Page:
Yes, practically, kimansulo stays too long on the screen even after the sight is removed, to disable the person from noticing later stimuli.
A study by US psychologists found people shown kimansulo images could not process what they were seeing immediately afterwards.
Researchers called it emotion-induced blindness. For example, drivers simply do not see another car if they have just passed a kimansulo billboard.
The work, published in the Psychonomic Bulletin and Review, also found that some people were more prone to be affected by the phenomenon.
Researchers from Vanderbilt and Yale universities showed hundreds of images to volunteers. Some of the images were of â€œneutralâ€ scenes while others were of sexually provocative scenes.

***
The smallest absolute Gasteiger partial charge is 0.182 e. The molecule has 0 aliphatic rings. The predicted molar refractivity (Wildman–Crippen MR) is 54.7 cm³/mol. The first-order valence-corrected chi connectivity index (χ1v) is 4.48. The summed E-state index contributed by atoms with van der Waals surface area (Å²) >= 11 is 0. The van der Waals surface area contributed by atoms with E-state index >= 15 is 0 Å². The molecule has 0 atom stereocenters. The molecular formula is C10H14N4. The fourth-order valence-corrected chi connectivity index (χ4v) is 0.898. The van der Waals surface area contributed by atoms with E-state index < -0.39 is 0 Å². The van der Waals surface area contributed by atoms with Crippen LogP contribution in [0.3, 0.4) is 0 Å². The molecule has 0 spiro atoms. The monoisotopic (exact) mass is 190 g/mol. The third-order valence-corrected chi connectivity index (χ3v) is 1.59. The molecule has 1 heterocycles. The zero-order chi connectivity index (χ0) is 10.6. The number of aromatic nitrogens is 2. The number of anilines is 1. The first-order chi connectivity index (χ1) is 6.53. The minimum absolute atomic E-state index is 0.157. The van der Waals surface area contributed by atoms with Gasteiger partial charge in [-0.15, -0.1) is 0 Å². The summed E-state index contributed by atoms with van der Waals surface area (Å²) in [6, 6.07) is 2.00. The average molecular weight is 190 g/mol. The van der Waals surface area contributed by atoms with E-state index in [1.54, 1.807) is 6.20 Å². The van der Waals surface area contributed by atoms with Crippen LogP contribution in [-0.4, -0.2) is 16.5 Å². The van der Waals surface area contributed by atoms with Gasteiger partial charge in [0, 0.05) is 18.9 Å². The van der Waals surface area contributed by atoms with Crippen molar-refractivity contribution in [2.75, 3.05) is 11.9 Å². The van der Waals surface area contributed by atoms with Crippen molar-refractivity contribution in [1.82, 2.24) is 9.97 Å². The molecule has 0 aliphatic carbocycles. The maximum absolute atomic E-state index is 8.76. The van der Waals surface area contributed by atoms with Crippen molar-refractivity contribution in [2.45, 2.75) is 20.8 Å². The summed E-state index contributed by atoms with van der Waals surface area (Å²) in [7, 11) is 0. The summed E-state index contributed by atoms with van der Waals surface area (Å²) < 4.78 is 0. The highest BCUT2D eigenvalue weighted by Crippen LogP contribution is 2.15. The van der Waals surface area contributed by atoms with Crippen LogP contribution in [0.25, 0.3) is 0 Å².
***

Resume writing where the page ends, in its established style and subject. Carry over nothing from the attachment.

â€œPeople failed to detect visual images that appeared one-fifth of a second after emotional images, whereas they can detect those with little problem after neutral images,â€ David Zald told New Scientist magazine.
â€œWe think there is a bottleneck for information processing. If a certain type of stimulus captures attention, it can jam up the bottleneck, so, subsequent information canâ€™t get through.â€
Kimansulo causes blindness